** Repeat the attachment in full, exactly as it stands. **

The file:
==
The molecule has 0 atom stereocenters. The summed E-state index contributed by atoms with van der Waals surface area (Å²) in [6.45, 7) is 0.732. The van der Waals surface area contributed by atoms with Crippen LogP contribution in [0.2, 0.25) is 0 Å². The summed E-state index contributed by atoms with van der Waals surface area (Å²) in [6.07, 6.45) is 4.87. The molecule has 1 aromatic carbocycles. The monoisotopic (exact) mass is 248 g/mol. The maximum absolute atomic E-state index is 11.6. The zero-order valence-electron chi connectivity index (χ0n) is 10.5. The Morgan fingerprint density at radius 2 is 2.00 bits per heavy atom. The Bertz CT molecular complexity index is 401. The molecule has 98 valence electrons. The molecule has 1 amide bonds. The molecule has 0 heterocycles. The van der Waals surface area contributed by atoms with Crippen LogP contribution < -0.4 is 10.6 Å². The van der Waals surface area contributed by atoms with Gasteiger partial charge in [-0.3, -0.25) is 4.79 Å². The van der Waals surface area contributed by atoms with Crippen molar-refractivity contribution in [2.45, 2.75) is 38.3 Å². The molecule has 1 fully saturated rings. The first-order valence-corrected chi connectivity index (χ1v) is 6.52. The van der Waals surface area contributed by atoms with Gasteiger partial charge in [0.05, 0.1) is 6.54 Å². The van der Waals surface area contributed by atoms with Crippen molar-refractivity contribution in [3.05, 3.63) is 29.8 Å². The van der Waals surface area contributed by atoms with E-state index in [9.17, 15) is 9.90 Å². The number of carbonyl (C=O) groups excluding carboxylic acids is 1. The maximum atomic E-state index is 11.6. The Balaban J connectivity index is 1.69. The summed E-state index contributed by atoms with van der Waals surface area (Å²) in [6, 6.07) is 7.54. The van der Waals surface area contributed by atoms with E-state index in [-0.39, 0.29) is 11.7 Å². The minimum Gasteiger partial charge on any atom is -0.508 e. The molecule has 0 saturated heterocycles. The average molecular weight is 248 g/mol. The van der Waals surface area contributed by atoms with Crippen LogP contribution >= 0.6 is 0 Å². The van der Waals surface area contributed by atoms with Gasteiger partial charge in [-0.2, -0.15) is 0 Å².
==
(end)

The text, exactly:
The molecule has 0 atom stereocenters. The summed E-state index contributed by atoms with van der Waals surface area (Å²) in [6.45, 7) is 0.732. The van der Waals surface area contributed by atoms with Crippen LogP contribution in [0.2, 0.25) is 0 Å². The summed E-state index contributed by atoms with van der Waals surface area (Å²) in [6.07, 6.45) is 4.87. The molecule has 1 aromatic carbocycles. The monoisotopic (exact) mass is 248 g/mol. The maximum absolute atomic E-state index is 11.6. The zero-order valence-electron chi connectivity index (χ0n) is 10.5. The Morgan fingerprint density at radius 2 is 2.00 bits per heavy atom. The Bertz CT molecular complexity index is 401. The molecule has 98 valence electrons. The molecule has 1 amide bonds. The molecule has 0 heterocycles. The van der Waals surface area contributed by atoms with Crippen LogP contribution < -0.4 is 10.6 Å². The van der Waals surface area contributed by atoms with Gasteiger partial charge in [-0.3, -0.25) is 4.79 Å². The van der Waals surface area contributed by atoms with Crippen molar-refractivity contribution in [2.45, 2.75) is 38.3 Å². The molecule has 1 fully saturated rings. The first-order valence-corrected chi connectivity index (χ1v) is 6.52. The van der Waals surface area contributed by atoms with Gasteiger partial charge in [0.05, 0.1) is 6.54 Å². The van der Waals surface area contributed by atoms with Crippen molar-refractivity contribution in [3.05, 3.63) is 29.8 Å². The van der Waals surface area contributed by atoms with E-state index in [9.17, 15) is 9.90 Å². The number of carbonyl (C=O) groups excluding carboxylic acids is 1. The maximum atomic E-state index is 11.6. The Balaban J connectivity index is 1.69. The summed E-state index contributed by atoms with van der Waals surface area (Å²) in [6, 6.07) is 7.54. The van der Waals surface area contributed by atoms with E-state index in [-0.39, 0.29) is 11.7 Å². The minimum Gasteiger partial charge on any atom is -0.508 e. The molecule has 0 saturated heterocycles. The average molecular weight is 248 g/mol. The van der Waals surface area contributed by atoms with Crippen LogP contribution >= 0.6 is 0 Å². The van der Waals surface area contributed by atoms with Gasteiger partial charge in [-0.2, -0.15) is 0 Å².